We believe that having a complete understanding of the business allows everyone to make well-informed decisions independently and quickly. All product brainstorms, technical specs, customer call notes, and other decisions are documented in Notion and fully visible to the team. We review business metrics, product updates, highlights and low-lights, and the customer pipeline every week.
Working in a globally distributed team means open communication is a must. Sharing context, goals, objectives, and in-progress work helps us stay on the same page and achieve our common goal: building the best products and experiences for our users. We rely on several work tools to collaborate and are very active in Slack, where we default to open channels. If you have a question, it’s likely someone else has the same one. Having everything out in the open gives others the opportunity to chime in, collaborate, and yields an answer even faster. It also helps cement an environment where everyone feels safe to make mistakes or ask silly questions.
In addition to our rich documentation culture, feedback is ingrained in everything we do. For example, we all have personal ReadMe docs that share how we like to receive feedback (e.g., openly in Slack, privately, in-the-moment, or later after they’ve had time to digest).
When it comes to meetings, we follow a scrum ritual (daily standups, sprint review, retros, and backlog grooming). Daily standups at 8am PST tend to be a great way to pass the baton; our West Coast team members are starting their day, while folks in Europe are wrapping up. However, these meetings (and most at Zapier) are always optional. Of course, we try to attend every meeting we can, but we understand that people have different responsibilities. If someone can’t attend, we make sure to share all of the relevant information so they can provide their input.
9 Open Positions
Unlike at many other startups, we place a large emphasis on transparency. Avoiding silos is key and we’re very active in Slack. Having a written culture allows people to easily jump in where needed or catch up (we don’t expect you to be green on Slack 24/7). Whether it’s at our all-hands meeting on Monday, company-wide check-in on Wednesday, or daily standups, information flows freely. In fact, our CEO, Kim, leads the first two meetings and openly shares important information. Similarly, Benton, our VP of engineering, encourages engineers to feel comfortable sharing their thoughts (the good, the bad, and everything in between) during 1:1s or as an issue arises. We also emphasize candid feedback during our weekly retrospectives and make sure everyone has the opportunity to share their thoughts.
Last but not least, we believe in checking egos at the door and working from a place of high compassion. In other words, a developer is not their code – we strive to give the type of feedback we’d hope to receive. Being thoughtful communicators allows us to lean on each other and empower one another to speak up and be heard. This is something we actively screen for during interviews – we want to see how you articulate your ideas (which is always more important to us than whether you arrived at the right answer).
1 Open Positions
We’re honest with and accountable to each other. Having the autonomy to own high-impact work means that when we commit to accomplishing our goals, we make it happen. This can only succeed if we’re transparent with one another. We’re not afraid to speak up when we have a differing view, need to ask for help, or simply want to celebrate each other’s accomplishments. Leadership sets a great example when it comes to transparency – company financials are openly and regularly shared and no questions are off limits. During onboarding, you’ll meet with everyone you’ll be working with to share your working norms and preferences. This isn’t just about how you like to give and receive feedback; we also care about foundational preferences such as how you like to solve problems (whiteboarding vs. thinking through it alone) or how you like to structure your work week (batching meetings in a single day vs. spreading them out). Teammates can ask any clarifying questions if needed and we find this sets everyone up for effective communication from the start.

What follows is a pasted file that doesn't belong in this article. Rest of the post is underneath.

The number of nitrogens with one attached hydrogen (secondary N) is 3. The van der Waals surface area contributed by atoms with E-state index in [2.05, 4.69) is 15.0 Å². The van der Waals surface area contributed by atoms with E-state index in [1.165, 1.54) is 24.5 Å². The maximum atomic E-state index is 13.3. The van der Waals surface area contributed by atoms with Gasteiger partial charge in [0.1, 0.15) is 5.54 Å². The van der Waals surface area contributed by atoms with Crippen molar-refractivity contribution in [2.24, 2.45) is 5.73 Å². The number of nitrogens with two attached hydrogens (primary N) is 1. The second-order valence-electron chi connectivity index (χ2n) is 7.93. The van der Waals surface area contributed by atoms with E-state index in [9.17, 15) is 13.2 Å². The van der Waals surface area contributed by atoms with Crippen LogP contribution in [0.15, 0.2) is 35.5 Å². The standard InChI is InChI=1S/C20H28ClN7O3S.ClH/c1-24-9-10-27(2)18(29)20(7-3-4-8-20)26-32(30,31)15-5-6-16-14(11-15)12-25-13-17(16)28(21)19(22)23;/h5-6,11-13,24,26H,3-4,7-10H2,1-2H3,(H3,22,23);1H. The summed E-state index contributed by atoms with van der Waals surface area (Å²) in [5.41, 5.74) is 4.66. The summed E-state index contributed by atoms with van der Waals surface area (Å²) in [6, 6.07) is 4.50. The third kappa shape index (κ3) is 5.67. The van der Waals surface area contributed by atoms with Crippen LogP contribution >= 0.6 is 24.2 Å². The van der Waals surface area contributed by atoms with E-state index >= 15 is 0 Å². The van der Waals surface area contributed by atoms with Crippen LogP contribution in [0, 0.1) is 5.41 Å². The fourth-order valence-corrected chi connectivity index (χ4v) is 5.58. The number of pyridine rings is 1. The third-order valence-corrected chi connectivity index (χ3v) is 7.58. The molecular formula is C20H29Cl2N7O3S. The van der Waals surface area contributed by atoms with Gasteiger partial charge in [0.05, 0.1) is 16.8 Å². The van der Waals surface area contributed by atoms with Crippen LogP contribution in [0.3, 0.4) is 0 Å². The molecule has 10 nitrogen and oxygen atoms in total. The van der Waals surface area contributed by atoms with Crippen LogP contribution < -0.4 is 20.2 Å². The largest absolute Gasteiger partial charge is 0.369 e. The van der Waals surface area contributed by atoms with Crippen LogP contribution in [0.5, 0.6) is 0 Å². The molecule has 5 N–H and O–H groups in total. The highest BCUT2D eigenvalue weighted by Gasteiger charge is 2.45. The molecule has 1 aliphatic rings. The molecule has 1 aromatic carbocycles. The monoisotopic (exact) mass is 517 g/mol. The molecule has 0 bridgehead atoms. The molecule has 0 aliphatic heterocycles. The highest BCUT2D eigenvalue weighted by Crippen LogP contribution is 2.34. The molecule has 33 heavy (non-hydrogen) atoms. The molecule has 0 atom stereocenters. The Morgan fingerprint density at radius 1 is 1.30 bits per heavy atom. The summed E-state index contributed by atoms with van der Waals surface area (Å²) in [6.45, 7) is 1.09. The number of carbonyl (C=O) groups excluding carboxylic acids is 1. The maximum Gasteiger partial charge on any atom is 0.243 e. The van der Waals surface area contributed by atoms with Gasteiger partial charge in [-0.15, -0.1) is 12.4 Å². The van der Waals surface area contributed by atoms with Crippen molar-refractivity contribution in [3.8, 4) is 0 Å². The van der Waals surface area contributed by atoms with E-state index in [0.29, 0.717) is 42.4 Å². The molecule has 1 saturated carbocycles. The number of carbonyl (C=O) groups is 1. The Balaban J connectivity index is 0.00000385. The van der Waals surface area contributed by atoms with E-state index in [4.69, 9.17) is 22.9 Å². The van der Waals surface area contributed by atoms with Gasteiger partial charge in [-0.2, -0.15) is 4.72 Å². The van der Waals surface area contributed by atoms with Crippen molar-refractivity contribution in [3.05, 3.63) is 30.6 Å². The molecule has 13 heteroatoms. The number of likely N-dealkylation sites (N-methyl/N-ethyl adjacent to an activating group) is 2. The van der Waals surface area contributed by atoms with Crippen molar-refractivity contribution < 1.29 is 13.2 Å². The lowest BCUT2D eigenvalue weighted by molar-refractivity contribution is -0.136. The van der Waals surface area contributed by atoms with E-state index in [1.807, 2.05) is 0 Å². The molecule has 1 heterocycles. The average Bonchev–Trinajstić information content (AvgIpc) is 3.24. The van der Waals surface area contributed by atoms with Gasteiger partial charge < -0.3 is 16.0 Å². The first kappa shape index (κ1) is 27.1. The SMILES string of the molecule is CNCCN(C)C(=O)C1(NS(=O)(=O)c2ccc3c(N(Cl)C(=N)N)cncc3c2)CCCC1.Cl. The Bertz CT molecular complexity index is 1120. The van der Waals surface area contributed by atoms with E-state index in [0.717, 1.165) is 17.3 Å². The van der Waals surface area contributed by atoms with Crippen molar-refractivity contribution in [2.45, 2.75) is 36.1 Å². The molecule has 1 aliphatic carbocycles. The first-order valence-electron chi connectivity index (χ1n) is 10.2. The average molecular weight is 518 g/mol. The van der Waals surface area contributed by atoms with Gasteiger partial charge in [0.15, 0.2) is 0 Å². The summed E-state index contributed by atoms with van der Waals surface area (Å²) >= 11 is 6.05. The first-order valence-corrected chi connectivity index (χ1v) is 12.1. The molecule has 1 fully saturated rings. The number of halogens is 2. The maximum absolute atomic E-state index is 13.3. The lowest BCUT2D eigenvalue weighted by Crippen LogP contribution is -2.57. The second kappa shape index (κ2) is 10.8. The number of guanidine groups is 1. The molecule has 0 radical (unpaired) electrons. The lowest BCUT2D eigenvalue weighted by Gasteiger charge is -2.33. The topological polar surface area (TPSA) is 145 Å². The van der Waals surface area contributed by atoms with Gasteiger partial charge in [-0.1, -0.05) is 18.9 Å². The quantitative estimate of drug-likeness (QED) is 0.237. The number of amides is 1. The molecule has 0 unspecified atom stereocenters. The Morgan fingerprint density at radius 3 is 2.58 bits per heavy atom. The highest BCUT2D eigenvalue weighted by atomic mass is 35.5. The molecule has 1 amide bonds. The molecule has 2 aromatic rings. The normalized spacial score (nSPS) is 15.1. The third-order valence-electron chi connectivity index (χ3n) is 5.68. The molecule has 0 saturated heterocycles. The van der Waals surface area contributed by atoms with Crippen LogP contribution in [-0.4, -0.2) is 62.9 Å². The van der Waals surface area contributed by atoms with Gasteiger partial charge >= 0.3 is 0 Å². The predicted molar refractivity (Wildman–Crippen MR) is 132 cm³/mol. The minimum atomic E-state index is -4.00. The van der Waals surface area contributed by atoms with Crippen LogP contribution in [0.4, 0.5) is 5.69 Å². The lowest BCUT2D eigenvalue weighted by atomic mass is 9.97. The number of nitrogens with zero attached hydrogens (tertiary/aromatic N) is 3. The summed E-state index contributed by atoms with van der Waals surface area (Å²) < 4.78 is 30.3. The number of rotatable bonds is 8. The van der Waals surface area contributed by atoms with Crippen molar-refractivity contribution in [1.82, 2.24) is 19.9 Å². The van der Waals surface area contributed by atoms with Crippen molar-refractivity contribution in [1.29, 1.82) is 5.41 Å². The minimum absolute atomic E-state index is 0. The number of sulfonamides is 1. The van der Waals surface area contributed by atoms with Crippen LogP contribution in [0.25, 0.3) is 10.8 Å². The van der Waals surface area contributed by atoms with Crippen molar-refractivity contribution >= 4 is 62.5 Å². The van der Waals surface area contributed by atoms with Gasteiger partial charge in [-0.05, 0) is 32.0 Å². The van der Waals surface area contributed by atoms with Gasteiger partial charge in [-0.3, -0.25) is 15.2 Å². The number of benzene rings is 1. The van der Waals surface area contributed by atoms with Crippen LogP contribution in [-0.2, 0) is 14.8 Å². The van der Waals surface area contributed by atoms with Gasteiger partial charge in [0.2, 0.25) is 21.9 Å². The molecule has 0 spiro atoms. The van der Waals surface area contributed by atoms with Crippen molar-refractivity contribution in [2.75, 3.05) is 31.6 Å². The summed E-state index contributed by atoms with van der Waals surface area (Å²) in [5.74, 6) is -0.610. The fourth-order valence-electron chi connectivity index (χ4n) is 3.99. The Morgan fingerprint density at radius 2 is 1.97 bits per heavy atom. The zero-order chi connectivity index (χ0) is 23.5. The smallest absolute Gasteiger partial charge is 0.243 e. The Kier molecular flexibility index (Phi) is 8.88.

1 Open Positions
Collaborative mapping platform for transportation planning
San Francisco, New York City, or Remote (US)
Clear, open communication is fundamental to how we work. We actively work to create opportunities to share context, regardless of seniority, role or location. If you have ideas about how to make something better, we want to hear it! Since we span several time zones, we make sure to update people in Slack, share Paper docs, and record important meetings so that everyone has the same context. For example, when there was uncertainty with the pandemic, leadership kept everyone informed with a weekly company update on Slack.
We also foster open communication with bi-weekly tech talks, where team members have the opportunity to share short demos or discuss what they’ve been working on. Engineers who are subject matter experts in a certain area or part of the stack also rotate every week and make themselves available to answer any questions during office hours.
Teams are organized based on the product area you work on, so we don’t have a dedicated front-end or back-end team. In order to encourage open dialogue across product teams, we have several different guilds composed of people with similar technical interests. Guild meetings generally happen every two weeks, and it’s a great time to discuss best practices, how we can improve on our architecture, or certain aspects of our system.
Collaboration is key, and you should feel comfortable going to anyone at any time if you’re feeling stuck or want to understand something better. Want to pair? There’s always someone willing to do so. We’re lucky to have a strong, talented team that is excited to help you learn new things and wants to learn from you, too.